One of Amtrak's more scenic trains to skirt the Appalachian Mountains was its Shenandoah, which operated between Washington, D.C. and Cincinnati. The idea for the train was actually thanks to a senator from West Virginia who hoped to see rail service restored across the Mountain State, which had once been provided to both the northern and southern regions. Thanks to his efforts Amtrak began to serve both areas including a forerunner to the Shenandoah as well as the Cardinal along the New River Gorge. For nearly a decade the national carrier tried to make things work for the northern corridor although just as predecessor Baltimore & Ohio had experienced a lightly populated region made ridership numbers difficult to both gain and sustain. Ultimately, Amtrak pulled the plug on the route in the early 1980s and a few years later much of the line was shortsightedly abandoned by Chessie System/CSX Transportation.
During the first few years of Amtrak's operations the carrier actually experimented with several trains using the B&O's main line from Baltimore/Washington, D.C. to St. Louis. This route headed west to Cumberland where it continued due southwest to Grafton, West Virginia. From there it wound its way through the Mountain State's northern foothills with the largest cities along the corridor at Clarksburg and Parkersburg, the latter of which lay along the Ohio River. Crossing over into Ohio the line reached the small college town of Athens, then on to Chillicothe and Greenfield before connecting to Cincinnati. From there it continued westward through southern Indiana and Illinois before reaching St. Louis. For decades it was a key route for the B&O, both in terms of passenger trains like the National Limited and expedited freight movements, especially from the 1960s onwards when the route was heavily upgraded through West Virginia to raise tunnel heights for COFC (Container On Flat Car) and TOFC (Trailer On Flat Car) traffic.
By the early 1970s this was still an important source of revenue for the railroad. However, after Amtrak took over intercity passenger responsibilities on May 1, 1971 it initially ended scheduled trains over the route. The B&O's final service over the route ended a day before on April 30th with the National Limited. However, thanks to democratic congressman Harley Orrin Staggers, the future brainchild behind the Staggers Act which would deregulate the industry in 1980 the loss of passenger rail service to the Mountain State was shortlived. In September, 1971 Amtrak launched the West Virginian between Washington, D.C. and Parkersburg. Interestingly, the B&O had operated a train of the very same name between Jersey City, New Jersey (New York City, as the B&O liked to proclaim) and Parkersburg listed as trains #23 and #24.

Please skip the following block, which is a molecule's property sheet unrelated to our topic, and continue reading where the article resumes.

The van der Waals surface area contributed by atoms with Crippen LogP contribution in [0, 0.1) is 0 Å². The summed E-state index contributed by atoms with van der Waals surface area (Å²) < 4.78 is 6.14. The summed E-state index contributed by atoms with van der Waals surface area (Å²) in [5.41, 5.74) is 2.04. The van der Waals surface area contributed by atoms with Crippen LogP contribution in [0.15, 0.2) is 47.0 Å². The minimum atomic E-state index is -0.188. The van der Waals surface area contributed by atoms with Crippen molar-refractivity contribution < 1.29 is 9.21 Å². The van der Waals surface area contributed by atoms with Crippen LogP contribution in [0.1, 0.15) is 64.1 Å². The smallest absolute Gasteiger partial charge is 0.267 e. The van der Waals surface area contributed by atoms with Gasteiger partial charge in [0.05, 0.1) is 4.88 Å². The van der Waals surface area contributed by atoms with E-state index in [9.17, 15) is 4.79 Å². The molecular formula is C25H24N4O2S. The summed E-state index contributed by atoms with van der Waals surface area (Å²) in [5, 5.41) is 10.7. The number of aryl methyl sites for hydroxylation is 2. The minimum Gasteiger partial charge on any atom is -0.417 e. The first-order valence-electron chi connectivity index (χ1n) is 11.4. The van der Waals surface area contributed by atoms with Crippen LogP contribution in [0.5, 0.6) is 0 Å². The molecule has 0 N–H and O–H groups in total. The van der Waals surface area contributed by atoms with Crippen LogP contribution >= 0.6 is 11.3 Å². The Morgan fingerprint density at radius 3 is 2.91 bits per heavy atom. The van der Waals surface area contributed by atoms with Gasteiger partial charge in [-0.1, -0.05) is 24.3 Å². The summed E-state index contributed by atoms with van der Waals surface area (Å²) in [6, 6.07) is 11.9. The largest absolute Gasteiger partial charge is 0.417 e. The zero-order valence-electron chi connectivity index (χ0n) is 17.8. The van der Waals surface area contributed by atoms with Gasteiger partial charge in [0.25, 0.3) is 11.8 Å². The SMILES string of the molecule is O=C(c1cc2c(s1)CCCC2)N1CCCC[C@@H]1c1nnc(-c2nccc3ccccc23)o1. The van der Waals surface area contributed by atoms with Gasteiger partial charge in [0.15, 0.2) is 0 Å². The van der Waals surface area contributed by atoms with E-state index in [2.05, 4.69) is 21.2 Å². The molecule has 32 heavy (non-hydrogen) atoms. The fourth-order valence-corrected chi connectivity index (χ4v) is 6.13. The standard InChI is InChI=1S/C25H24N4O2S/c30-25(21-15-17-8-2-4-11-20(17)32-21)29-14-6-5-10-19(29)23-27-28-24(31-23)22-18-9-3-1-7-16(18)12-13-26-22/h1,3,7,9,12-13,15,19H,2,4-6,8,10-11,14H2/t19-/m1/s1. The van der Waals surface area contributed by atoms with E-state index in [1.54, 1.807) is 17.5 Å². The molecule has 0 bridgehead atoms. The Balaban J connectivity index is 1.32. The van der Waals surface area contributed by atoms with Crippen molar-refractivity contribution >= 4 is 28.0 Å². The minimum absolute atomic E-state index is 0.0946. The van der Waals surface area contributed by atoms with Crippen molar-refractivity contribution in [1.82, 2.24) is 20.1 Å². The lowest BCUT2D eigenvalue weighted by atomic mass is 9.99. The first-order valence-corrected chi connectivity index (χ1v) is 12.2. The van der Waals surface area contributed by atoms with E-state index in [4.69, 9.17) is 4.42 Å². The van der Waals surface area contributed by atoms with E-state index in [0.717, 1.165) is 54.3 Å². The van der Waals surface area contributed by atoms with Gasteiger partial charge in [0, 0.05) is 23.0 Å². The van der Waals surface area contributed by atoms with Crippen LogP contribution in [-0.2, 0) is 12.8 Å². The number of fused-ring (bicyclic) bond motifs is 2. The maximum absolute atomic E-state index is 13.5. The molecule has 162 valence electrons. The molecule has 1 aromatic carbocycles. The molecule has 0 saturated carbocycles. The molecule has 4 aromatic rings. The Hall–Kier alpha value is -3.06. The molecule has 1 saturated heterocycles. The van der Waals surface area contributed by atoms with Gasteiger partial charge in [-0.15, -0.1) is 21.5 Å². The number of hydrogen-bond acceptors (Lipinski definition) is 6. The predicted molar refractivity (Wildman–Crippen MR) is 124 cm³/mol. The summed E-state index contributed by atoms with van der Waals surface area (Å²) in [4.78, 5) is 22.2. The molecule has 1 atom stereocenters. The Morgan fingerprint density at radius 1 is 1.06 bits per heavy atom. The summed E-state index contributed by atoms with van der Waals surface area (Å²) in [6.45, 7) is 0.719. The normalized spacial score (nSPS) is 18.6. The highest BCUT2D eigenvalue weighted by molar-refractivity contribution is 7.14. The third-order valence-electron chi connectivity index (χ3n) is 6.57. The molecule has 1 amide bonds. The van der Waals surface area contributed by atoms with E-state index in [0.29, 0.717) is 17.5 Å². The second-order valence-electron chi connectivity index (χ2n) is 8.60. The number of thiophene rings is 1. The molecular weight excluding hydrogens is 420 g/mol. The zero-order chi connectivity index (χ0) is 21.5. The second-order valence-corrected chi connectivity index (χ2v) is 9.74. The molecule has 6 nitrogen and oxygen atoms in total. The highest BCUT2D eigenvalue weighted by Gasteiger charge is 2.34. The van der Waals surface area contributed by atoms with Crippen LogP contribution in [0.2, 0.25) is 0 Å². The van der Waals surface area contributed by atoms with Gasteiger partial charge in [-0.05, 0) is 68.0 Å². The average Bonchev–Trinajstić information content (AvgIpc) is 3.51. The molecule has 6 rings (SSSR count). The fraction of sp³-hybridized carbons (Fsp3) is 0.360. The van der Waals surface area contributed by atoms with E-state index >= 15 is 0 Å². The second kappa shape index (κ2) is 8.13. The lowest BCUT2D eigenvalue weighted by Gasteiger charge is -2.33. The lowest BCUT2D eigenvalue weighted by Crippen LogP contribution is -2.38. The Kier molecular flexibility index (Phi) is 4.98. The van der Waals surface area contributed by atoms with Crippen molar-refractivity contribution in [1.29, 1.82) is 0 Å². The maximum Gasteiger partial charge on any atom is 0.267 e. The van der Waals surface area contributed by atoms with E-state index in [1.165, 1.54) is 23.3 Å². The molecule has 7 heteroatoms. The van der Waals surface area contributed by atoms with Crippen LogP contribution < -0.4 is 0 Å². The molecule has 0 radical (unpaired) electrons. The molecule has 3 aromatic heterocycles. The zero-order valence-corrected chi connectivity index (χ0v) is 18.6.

It was a dayliner that served the 351-mile corridor for many years although lack of ridership eventually forced the B&O to merge it with the Cleveland Night Express in 1954 and tried to increase patronage by extending it to Cincinnati. New equipment was even purchased in 1962 but eventually the railroad gave up on the train with its last run occurring on July 4, 1964. Amtrak's version, which also became known as Harley's Hornet or the Staggers Special because of the congressman's influence, also had trouble attracting ridership (it did not help that around the time the train was introduced the city of Parkersburg razed their beautiful, two-story Sixth Street Station in place of a parking lot). Interestingly, in 1972 in an attempt to gain attention and passengers Amtrak experimented by rerouting its high speed UAC Turbo Train along the line and renaming it as the Potomac Turbo.
The trainset later became known as the Potomac Special but unfortunately, mechanical issues and a lack of ridership saw Amtrak pull it from service on April 29, 1973. In its place the carrier inaugurated the regional Blue Ridge from Baltimore/Washington to Martinsburg and while it was later canceled the route is still served today by commuter line MARC Train. Surprisingly, this was not the end of passenger service over the route. On October 31, 1976 Amtrak again inaugurated a train between Baltimore/Washington and Cincinnati known as the Shenandoah. From Cincinnati passengers had the opportunity to catch a connecting train to Chicago via the James Whitcomb Riley/Mountaineer, later renamed the Cardinal in 1977 and operated to Newport News, Virginia.
By the late 1970s Amtrak had acquired enough new equipment that the Shenandoah's consist usually included Amfleet cars and either a GE P30CH or EMD F40PH for power. Accommodations on board, since it was only a short run of under 300 miles, only included coaches and a cafe/snack car. However, due to complaints Amtrak began offer makeshift sleeping accommodations known as Ampads at the ends of coaches. About 1979 the train began to receive Superliner sleepers. Unfortunately, later that year congressional budget cuts to Amtrak forced the carrier to reduce its network, particularly those trains that saw the lowest ridership. As on of its worst performing routes, as stated by the company, Amtrak was quick to cut the Shenandoah in 1980.
The train made its final run September 30, 1981. The eastern leg of the route was picked up by the Capitol Limited (Cumberland-Baltimore/Washington). Sadly, the hope of riding a train through northern West Virginia and southern Ohio was no longer an option after 1985 when CSX/Chessie System oddly elected to abandon the route between Clarksburg and Cincinnati citing high maintenance and low traffic. Today, the Mountain State section of this line is now a rail/trail while the Ohio portion is mostly an overgrown path save for a few sections that remain in use by shortlines. To learn a little more about the history of the Shenandoah please read this thread at Railroad.net.